Check what your techs are doing in the field; bad service can lose you customers.

I was celebrating my first Thanksgiving in the Valley of the Sun, Phoenix. It was a peaceful morning until 8 a.m. when my doorbell rang and there stood a police officer who informed me they'd gotten a call that my alarm was going off.

I didn't hear anything and neither did he. He said they get these false signals sometimes when there's a problem with the phone line.

I took his advice and checked my phone lines. Line 1 was full of static and Line 2 was dead. I used my cell phone to call the telephone company service number and got the ever-helpful “a-u-t-o-m-a-t-e-d” answering robot that tells me that they can help me. Of course, I was denied help no matter how many times I tried to tell this machine the weird problems I was having.

I hoped that after five tries the robot would switch me to a human - but no such luck. Please understand, I'm all in favor of technology, but I also believe in parachutes. When you strike out five times in trying to tell the automated attendant about the weird problem, you ought to have an alternative and be able to speak to a person.

I had to hang up and find another number and go in the back way to get real help. I finally reached a customer service rep who cheerfully said they'd have someone out to look at my phone problems in three days.

I blew a gasket and demanded a supervisor who got it down to one day for a service call. When the beleaguered telephone tech showed up he was unprepared for the sea of wiring in the box. He didn't have a clue where to start first and was ready to give up.

So I asked him if he could check just the lines coming into the house at the main phone panel. He said, “I can do that.” And off he went. He found he had a problem with the incoming lines; he was able to get one clear but not the other. So he restored service on my second line.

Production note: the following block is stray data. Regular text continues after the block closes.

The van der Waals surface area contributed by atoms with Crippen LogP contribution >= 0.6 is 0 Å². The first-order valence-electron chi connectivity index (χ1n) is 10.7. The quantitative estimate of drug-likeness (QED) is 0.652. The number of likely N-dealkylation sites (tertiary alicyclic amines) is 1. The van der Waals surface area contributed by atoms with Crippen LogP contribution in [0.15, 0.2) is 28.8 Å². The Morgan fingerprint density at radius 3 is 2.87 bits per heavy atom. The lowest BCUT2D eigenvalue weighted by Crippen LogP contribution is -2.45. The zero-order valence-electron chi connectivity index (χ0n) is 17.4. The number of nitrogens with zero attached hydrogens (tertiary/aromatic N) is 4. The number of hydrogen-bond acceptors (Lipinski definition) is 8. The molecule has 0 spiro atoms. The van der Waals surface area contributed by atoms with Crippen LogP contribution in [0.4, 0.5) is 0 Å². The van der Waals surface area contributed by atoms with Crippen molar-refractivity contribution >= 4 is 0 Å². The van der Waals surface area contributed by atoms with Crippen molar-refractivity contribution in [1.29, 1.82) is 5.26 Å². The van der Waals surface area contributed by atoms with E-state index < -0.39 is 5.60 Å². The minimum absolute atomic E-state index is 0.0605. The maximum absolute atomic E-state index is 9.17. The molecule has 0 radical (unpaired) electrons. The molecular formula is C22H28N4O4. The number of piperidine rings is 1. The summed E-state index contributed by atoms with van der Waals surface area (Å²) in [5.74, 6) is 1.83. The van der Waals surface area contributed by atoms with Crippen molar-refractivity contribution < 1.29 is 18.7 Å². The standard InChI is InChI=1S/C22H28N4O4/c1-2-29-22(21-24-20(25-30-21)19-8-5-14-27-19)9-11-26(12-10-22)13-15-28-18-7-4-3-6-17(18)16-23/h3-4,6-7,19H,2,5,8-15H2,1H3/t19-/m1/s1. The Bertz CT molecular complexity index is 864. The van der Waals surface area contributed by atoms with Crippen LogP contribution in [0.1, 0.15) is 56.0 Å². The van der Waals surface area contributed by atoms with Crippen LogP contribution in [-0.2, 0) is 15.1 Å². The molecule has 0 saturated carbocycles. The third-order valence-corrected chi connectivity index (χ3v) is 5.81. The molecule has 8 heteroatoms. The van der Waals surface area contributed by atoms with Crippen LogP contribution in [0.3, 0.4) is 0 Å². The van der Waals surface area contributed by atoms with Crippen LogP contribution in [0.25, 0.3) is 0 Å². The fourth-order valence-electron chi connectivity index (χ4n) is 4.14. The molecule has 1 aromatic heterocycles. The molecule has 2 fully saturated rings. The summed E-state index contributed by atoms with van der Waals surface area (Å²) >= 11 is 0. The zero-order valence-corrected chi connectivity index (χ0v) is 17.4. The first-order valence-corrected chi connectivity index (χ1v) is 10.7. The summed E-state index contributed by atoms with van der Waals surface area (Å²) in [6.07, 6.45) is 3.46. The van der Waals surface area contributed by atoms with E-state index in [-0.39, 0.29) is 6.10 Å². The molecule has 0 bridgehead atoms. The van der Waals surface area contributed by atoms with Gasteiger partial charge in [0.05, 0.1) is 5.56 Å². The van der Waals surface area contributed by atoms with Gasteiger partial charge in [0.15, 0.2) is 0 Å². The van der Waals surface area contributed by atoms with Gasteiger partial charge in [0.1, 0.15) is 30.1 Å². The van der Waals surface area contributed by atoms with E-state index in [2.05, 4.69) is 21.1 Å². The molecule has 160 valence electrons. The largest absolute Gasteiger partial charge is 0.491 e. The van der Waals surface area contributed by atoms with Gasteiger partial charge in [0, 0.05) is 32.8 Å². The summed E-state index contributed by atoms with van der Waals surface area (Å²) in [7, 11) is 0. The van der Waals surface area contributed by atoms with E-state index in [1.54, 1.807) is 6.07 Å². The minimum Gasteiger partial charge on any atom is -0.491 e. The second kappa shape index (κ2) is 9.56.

I asked about the other line. He said they'd need a work order to dig back to the main switching station miles away and that wouldn't be happening anytime soon.

I told him that the line that was dead was my primary line and it was also my DSL connection to the Internet. All of which was essential for me to run my business.

He shrugged his shoulders and said, “What can I do about it?”

I thought for a second and asked, “Can you turn line 2 into line 1 by switching the wires here and at the sub station?”

He looked up at the sky for a moment to take in this idea. Then he asked in all seriousness “I can do that?”

I said I don't know anything about telephones, but I do know about wiring. We did it all the time but we tagged the wiring so that when it was resolved we could restore it.

He did as I asked, and I now had my primary line back and my DSL high speed Internet connection back.

Why didn't he think of this? Didn't he care? He was pleased to give me one good line. He never invested any energy in truly pleasing me.

When this tech left I called back the secret number I had discovered the other day, the one that gets you speaking to humans. I shared my tale of woe with an office supervisor and I was assured that the troubleshooter would be calling.

The next day the troubleshooter spent five minutes creating a bypass that solved all the problems. He also spent the next 15 minutes telling me how jerky most of the techs he has to follow around are. He discussed the stupidity and shortsightedness of the phone company itself and how they don't want to invest in upgrades and training.

Are you thinking this doesn't go on at your company? Techs and supervisors bash each other unless you have a way to find out what they're saying to whom.

Mystery Shopping

How do you do that? You have your friends and family members report back on what is being said and done when they have a service call. You can even have your trusted customers help by promising them a special service or free service call. Customers are flattered to be chosen to help. But, you need to make the staff know that these people exist. And they also need to be rewarded if they do everything well. We don't want to create a police state; we want to recognize and reward good behavior.

This is part of a very comprehensive program that my associate, Matt Smith, calls mystery shopping. It's the only way to know what's going on out there.

Many years ago at a C2000 meeting, George Brazil told me, “Don't expect what you're unwilling to inspect.”

Having your techs in teams and meeting with their supervisor encourages everyone to get along better as a team and as a company. That goes a long way to quieting this bad mouthing.

You can ignore all of this. But here's what I took away from my telephone experience. I looked into switching to cable modem access to the Internet. And when I called and spoke to the very human cable company representative, she told me that they also offer telephone service.